Fast, affordable Internet access for all.
WashPo: Headline Wrong, Story Mostly Correct
"If you want to get broadband out, you have to do it with [those] who brought you to the dance in the first place, and in this case it is the incumbent cable and telephone carriers who have 85 percent of lines in the country," said Robert Atkinson, president of the Information Technology and Innovation Foundation, a Washington tech policy think tank.Mr. Atkinson appears to educate himself solely with the press releases and reports of incumbent-financed think tanks. He has systematically ignored the potential for publicly owned networks - as we have shown, these networks are some of the fastest and most affordable networks in the country. Instead, he opines about the need for incumbents to build more of their super slow DSL networks - as though that is what the country needs to remain competitive in the 21st century. The real reason the major carriers are staying away from the stimulus funds is because they do not want to invest in low density areas that do not offer fast, high returns for their shareholders.
"It's not cost-effective for the big network operators to play in rural [markets] in the first place, and if they take federal money that comes with all these strings attached to it, they are opening themselves up to being regulated even further," said Roger Entner, head of communications research for Nielsen IAG. [and] Verizon said it decided not to apply before conditions were announced. [and] Rebecca Arbogast, head of tech-policy research at Stifel Nicolaus, notes that the biggest carriers would be less inclined to deploy networks in rural areas because there is not enough demand to justify the ongoing financial investments.These are the real reasons, but apparently an accurate title and subheading for this story (something like "Major Carriers Shun Broadband Stimulus: Few Profits to be had in rural broadband" would have been inappropriate.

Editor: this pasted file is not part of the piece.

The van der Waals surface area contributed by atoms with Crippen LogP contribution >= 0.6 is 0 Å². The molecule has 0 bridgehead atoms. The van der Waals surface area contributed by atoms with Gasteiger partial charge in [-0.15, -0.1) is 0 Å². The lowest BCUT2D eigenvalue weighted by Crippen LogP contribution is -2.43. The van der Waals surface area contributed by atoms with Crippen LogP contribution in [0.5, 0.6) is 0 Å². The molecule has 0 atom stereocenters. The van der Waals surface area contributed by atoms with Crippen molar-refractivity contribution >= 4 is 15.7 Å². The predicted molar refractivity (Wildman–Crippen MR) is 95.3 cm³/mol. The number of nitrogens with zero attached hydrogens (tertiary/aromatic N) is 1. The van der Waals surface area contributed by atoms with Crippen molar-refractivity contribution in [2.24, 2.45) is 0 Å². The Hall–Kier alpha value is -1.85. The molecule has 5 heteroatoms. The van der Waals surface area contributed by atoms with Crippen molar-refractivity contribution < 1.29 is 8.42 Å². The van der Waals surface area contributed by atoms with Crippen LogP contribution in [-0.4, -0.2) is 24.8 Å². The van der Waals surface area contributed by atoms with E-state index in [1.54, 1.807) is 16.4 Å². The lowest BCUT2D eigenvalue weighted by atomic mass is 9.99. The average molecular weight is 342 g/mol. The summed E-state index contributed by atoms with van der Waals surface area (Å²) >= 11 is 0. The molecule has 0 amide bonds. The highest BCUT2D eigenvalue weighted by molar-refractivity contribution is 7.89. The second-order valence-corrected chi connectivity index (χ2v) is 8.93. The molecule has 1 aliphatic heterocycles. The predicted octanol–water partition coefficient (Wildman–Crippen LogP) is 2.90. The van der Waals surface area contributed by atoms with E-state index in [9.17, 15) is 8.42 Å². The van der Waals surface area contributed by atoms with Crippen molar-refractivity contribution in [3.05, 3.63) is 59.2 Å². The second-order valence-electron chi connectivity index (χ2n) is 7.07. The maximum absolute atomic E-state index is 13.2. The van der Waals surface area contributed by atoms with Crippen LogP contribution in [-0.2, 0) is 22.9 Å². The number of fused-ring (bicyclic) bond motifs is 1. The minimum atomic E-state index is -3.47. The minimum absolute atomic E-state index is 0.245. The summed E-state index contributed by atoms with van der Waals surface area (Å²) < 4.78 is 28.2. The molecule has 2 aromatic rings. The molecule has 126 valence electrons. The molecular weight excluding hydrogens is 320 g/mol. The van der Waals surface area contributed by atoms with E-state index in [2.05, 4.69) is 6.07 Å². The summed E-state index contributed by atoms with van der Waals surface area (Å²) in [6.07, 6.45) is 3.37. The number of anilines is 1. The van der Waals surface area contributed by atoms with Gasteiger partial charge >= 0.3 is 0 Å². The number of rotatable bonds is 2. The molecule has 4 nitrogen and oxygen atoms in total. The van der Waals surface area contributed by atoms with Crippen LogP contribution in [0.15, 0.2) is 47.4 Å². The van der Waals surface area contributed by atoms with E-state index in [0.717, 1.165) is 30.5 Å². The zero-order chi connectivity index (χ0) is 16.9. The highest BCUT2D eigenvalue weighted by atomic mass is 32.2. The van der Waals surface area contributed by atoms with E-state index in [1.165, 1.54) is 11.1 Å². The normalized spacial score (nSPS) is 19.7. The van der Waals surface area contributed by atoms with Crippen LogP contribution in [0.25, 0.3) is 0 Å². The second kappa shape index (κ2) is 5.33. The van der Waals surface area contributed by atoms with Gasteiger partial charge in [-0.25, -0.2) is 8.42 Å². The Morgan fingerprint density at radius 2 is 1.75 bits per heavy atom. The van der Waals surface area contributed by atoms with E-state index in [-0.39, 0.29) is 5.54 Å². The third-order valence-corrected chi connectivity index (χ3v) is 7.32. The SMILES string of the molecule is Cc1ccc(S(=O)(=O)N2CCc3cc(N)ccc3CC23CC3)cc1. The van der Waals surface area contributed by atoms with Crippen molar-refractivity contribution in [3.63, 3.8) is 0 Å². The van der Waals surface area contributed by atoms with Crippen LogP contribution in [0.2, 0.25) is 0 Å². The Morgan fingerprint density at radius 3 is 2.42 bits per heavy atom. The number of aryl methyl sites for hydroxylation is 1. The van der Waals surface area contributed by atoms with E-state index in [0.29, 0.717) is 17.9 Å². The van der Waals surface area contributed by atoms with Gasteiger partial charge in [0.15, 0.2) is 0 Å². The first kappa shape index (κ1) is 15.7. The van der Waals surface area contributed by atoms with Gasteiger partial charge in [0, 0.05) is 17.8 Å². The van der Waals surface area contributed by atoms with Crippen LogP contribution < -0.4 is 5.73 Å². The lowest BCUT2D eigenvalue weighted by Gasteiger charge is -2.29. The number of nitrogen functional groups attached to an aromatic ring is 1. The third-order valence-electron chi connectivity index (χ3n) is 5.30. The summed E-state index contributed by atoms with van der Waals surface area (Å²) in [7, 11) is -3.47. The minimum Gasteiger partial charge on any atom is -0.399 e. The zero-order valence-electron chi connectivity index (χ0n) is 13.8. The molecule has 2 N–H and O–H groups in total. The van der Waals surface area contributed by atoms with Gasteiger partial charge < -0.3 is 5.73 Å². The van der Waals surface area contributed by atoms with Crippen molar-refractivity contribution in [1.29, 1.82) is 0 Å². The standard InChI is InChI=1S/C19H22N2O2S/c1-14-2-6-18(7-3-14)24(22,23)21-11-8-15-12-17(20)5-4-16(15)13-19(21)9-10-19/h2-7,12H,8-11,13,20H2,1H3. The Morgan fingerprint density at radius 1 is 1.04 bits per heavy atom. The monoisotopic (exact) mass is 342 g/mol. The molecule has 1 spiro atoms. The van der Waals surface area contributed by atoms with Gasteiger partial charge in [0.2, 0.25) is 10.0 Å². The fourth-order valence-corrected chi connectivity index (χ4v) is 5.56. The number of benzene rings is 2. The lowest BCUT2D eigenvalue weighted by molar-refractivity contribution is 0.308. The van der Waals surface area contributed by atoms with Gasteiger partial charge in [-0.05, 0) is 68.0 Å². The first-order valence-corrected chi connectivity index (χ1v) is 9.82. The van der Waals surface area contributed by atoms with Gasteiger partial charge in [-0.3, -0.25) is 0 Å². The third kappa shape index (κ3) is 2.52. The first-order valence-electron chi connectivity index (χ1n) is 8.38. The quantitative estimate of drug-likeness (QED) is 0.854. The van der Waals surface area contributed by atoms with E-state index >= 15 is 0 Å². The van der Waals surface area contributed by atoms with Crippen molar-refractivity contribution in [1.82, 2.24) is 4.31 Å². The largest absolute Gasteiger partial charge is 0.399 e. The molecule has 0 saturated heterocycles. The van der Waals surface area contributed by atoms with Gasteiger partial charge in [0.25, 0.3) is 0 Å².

Florida Designates $144 Million in ARPA Funds for 58 Broadband Projects
New Bill Could Make Colorado Friendly State for Municipal Broadband
Summit County, Ohio Building $75 Million, 125-Mile Fiber Ring
Georgia CPF Funds Go Mostly to Big Incumbents; Cooperatives Share Leftovers
New York City’s Ambitious Broadband Plan Is A Shadow Of Its Former Self
In 2020, New York City officials unveiled a massive new broadband proposal they promised would dramatically reshape affordable broadband access in the city.
Instead, the program has been steadily and quietly dismantled, replaced by a variety of costly half-measures that critics say don’t solve the actual, underlying cause of expensive, substandard broadband.
Fairlawn Gig Adds Speed, Lowers Price
Subscribers to FairlawnGig – Fairlawn, Ohio’s municipal broadband network – are being upgraded to new service levels as the city-owned network bumps up speeds and slashes prices to make its fiber Internet service faster, and even more affordable. Earlier this week, FairlawnGig announced that subscribers who had been getting Fairlawn’s basic service tier of symmetrical 300 Megabits per second (Mbps) were being upgraded to symmetrical gig speed service – for the exact same price of $55/month.